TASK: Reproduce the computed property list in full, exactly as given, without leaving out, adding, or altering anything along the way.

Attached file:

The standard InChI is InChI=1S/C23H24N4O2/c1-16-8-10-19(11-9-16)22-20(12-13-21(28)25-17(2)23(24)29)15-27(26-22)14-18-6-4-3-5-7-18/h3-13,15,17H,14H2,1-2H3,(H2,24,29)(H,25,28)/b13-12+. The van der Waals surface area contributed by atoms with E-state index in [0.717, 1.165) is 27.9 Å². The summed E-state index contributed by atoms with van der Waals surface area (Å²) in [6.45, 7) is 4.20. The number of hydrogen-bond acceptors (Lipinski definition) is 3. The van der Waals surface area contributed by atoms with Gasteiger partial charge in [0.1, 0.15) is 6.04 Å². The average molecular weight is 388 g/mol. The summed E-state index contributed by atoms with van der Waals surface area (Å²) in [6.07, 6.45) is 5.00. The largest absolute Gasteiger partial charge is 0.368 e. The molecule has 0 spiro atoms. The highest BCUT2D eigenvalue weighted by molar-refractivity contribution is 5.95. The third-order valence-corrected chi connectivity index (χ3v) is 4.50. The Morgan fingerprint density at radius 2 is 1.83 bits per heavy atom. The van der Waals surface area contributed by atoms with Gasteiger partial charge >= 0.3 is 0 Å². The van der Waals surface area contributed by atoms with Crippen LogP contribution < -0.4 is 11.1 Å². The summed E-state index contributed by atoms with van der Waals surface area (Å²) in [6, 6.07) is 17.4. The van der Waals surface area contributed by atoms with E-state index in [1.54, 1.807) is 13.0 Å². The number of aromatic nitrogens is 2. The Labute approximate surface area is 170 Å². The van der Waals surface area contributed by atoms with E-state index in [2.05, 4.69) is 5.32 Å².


The standard InChI is InChI=1S/C23H24N4O2/c1-16-8-10-19(11-9-16)22-20(12-13-21(28)25-17(2)23(24)29)15-27(26-22)14-18-6-4-3-5-7-18/h3-13,15,17H,14H2,1-2H3,(H2,24,29)(H,25,28)/b13-12+. The van der Waals surface area contributed by atoms with E-state index in [0.717, 1.165) is 27.9 Å². The summed E-state index contributed by atoms with van der Waals surface area (Å²) in [6.45, 7) is 4.20. The number of hydrogen-bond acceptors (Lipinski definition) is 3. The van der Waals surface area contributed by atoms with Gasteiger partial charge in [0.1, 0.15) is 6.04 Å². The average molecular weight is 388 g/mol. The summed E-state index contributed by atoms with van der Waals surface area (Å²) in [6.07, 6.45) is 5.00. The largest absolute Gasteiger partial charge is 0.368 e. The molecule has 0 spiro atoms. The highest BCUT2D eigenvalue weighted by molar-refractivity contribution is 5.95. The third-order valence-corrected chi connectivity index (χ3v) is 4.50. The Morgan fingerprint density at radius 2 is 1.83 bits per heavy atom. The van der Waals surface area contributed by atoms with Gasteiger partial charge >= 0.3 is 0 Å². The van der Waals surface area contributed by atoms with Crippen LogP contribution < -0.4 is 11.1 Å². The summed E-state index contributed by atoms with van der Waals surface area (Å²) in [6, 6.07) is 17.4. The van der Waals surface area contributed by atoms with E-state index in [1.54, 1.807) is 13.0 Å². The number of aromatic nitrogens is 2. The Labute approximate surface area is 170 Å². The van der Waals surface area contributed by atoms with E-state index in [2.05, 4.69) is 5.32 Å².